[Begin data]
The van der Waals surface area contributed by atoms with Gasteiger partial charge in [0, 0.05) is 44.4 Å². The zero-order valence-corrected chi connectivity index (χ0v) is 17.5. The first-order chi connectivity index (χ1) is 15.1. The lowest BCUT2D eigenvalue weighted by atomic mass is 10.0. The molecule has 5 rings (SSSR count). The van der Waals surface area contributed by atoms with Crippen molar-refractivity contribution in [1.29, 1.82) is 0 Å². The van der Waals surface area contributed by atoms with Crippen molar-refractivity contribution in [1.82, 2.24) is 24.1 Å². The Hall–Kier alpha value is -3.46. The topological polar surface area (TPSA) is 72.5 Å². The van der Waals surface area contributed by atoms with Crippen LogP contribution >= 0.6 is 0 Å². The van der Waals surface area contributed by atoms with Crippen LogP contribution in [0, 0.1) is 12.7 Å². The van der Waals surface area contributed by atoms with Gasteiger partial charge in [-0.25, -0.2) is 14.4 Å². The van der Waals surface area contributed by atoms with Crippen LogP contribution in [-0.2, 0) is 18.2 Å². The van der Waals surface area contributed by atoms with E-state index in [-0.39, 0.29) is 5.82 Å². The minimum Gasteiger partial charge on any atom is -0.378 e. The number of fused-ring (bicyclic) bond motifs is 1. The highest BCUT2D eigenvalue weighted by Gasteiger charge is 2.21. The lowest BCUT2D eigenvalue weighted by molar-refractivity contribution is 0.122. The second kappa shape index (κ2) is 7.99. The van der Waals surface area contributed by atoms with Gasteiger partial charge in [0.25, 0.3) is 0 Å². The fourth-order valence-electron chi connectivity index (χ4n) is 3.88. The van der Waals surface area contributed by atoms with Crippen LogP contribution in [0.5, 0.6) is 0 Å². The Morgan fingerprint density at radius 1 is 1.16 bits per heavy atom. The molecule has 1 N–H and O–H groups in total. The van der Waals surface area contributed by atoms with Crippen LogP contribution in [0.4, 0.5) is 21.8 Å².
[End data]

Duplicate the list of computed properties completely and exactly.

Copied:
The van der Waals surface area contributed by atoms with Gasteiger partial charge in [0, 0.05) is 44.4 Å². The zero-order valence-corrected chi connectivity index (χ0v) is 17.5. The first-order chi connectivity index (χ1) is 15.1. The lowest BCUT2D eigenvalue weighted by atomic mass is 10.0. The molecule has 5 rings (SSSR count). The van der Waals surface area contributed by atoms with Crippen molar-refractivity contribution in [1.29, 1.82) is 0 Å². The van der Waals surface area contributed by atoms with Crippen molar-refractivity contribution in [1.82, 2.24) is 24.1 Å². The Hall–Kier alpha value is -3.46. The topological polar surface area (TPSA) is 72.5 Å². The van der Waals surface area contributed by atoms with Crippen LogP contribution >= 0.6 is 0 Å². The van der Waals surface area contributed by atoms with Crippen LogP contribution in [0, 0.1) is 12.7 Å². The van der Waals surface area contributed by atoms with Gasteiger partial charge in [-0.25, -0.2) is 14.4 Å². The van der Waals surface area contributed by atoms with Crippen LogP contribution in [-0.2, 0) is 18.2 Å². The van der Waals surface area contributed by atoms with E-state index in [-0.39, 0.29) is 5.82 Å². The minimum Gasteiger partial charge on any atom is -0.378 e. The number of fused-ring (bicyclic) bond motifs is 1. The highest BCUT2D eigenvalue weighted by Gasteiger charge is 2.21. The lowest BCUT2D eigenvalue weighted by molar-refractivity contribution is 0.122. The second kappa shape index (κ2) is 7.99. The van der Waals surface area contributed by atoms with Gasteiger partial charge in [0.25, 0.3) is 0 Å². The fourth-order valence-electron chi connectivity index (χ4n) is 3.88. The van der Waals surface area contributed by atoms with Crippen LogP contribution in [0.5, 0.6) is 0 Å². The Morgan fingerprint density at radius 1 is 1.16 bits per heavy atom. The molecule has 1 N–H and O–H groups in total. The van der Waals surface area contributed by atoms with Crippen LogP contribution in [0.4, 0.5) is 21.8 Å².